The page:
Think you know everything about Florida’s starving manatees? Think again

A plan that began decades ago to do something about Florida’s starving manatees appears to be moving forward. The waters around the Everglades are in the midst of the nation’s third-worst manatee die-off ever,…

Think you know everything about Florida’s starving manatees? Think again

A plan that began decades ago to do something about Florida’s starving manatees appears to be moving forward.

The waters around the Everglades are in the midst of the nation’s third-worst manatee die-off ever, a near epidemic that has concerned the U.S. Fish and Wildlife Service and local environmentalists for nearly a decade. Over the last four years alone, 4,888 of the endangered creatures have died in shallow waters, and they have been found malnourished and lying on the ground.

The manatee population is estimated to be 6,600 in Florida’s swamps, lakes and oceans. About 60 to 100 die each year.

For the first time, the agency is reportedly moving ahead with a plan that would employ a practice called “test feeding,” in which manatees feed themselves, likely in swarms. The manatees use their long snouts to help themselves pump up to 3,000 liters of food a day from the water up to the massive bodies of water in the manatees’ mouths, scientists say.

The use of “test feeding” is especially important in the wake of a study released last week that found two things. First, that the dramatic die-off that has alarmed scientists is linked to a specific strain of bacteria resistant to antibiotics.

The second finding was that the dangerous strain has been spreading in the lake where the manatees are found to their “known limit” of what the bacteria can tolerate.

The manatee die-off has primarily been blamed on a pervasive algae bloom that has made the lake a toxic place to swim.

“It’s not that the lake is toxic, but the algae is killing the manatees,” said Dirk Haselow, an Everglades researcher who has been studying water quality and manatee health for 30 years.

And it’s not just the lake: There’s a very real chance that manatees could die in Everglades National Park, he said.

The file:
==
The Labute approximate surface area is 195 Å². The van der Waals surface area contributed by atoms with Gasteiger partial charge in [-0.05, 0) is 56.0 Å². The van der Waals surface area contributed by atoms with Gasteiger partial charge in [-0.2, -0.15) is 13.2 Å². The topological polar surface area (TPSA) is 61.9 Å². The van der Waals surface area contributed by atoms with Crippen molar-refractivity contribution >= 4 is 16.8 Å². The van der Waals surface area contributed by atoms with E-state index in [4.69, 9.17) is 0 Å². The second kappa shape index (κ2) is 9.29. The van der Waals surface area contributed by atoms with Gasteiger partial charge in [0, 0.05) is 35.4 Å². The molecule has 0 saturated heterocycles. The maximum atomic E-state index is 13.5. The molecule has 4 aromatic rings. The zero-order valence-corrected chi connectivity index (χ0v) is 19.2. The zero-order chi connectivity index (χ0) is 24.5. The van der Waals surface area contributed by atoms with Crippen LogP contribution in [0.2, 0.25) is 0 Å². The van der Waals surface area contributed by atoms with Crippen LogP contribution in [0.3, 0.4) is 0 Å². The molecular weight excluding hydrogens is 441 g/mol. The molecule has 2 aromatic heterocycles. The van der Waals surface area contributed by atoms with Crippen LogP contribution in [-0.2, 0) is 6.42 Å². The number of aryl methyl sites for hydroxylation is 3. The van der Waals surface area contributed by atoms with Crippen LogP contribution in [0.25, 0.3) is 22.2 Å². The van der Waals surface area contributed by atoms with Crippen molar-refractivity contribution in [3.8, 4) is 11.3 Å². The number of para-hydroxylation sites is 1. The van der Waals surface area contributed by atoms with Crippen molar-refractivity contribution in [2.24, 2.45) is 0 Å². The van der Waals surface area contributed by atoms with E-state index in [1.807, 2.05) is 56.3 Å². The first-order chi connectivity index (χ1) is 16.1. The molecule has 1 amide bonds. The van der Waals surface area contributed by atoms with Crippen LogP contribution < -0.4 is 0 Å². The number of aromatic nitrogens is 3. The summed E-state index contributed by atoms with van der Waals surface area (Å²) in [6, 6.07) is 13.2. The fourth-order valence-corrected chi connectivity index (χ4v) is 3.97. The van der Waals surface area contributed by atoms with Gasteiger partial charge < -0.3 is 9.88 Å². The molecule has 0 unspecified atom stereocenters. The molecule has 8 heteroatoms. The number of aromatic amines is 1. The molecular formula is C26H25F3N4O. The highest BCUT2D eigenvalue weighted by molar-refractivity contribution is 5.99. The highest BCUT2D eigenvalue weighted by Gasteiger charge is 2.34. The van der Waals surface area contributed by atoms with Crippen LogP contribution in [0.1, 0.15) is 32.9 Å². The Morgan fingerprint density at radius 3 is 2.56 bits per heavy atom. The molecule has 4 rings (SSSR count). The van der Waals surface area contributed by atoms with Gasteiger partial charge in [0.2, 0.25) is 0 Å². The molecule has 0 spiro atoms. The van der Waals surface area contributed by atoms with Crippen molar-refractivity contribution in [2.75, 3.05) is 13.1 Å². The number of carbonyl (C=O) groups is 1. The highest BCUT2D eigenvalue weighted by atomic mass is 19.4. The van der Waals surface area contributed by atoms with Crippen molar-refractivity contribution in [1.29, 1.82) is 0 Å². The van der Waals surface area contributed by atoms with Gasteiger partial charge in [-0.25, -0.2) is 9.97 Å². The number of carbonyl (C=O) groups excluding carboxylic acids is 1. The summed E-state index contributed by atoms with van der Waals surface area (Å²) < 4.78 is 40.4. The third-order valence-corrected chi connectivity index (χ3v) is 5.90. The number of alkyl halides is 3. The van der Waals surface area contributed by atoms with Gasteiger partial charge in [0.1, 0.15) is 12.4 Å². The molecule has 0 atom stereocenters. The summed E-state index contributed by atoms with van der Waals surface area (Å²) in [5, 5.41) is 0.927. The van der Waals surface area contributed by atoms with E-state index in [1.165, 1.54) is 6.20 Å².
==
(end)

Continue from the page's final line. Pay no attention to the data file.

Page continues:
Studies have long shown that the air quality around the lake is unhealthy, and there have been significant changes in the lake’s water since officials turned on the water springs several years ago, said Lawrence Kapish, the U.S. Fish and Wildlife Service manatee biologist overseeing the manatee study.

“What we hope that it is, is that we find that manatees are not going into the lake to help themselves.”

That solution is “test feeding,” he said. The plan would involve individual manatees using their nose to determine how much food they need.

“They’re probably better at that than we are,” Kapish said.

Scientists in Florida and Washington said the trial study could take a long time. It has to be done by research biologists on the ground working alongside the biologists whose work has led to the decline of manatees.

“We’re very concerned about seeing whether there will be an effect on the population,” Kapish said.

It may take as long as two years for the manatees to kill the bacteria and return to their sea state.

The manatee count has remained fairly consistent, according to state and federal figures, despite the manatee die-off. There was a 40 percent drop in their numbers in 2016, but a slight increase in the number of deaths in 2017.

The number of deaths remained more than twice as high as the yearly average during the previous four years, officials said.

State biologists, who said they have not increased their manatee kill count because their data is incomplete, said there is still time for action.

The South Florida Water Management District told its staff on Friday that test feeding “will be added as an effective practice to increase the magnitude of manatee population recovery,” the district’s human resources and environmental services division said in a statement.

According to the statement, the water management district’s fisheries and marine resources staff are helping develop test feeding plans.

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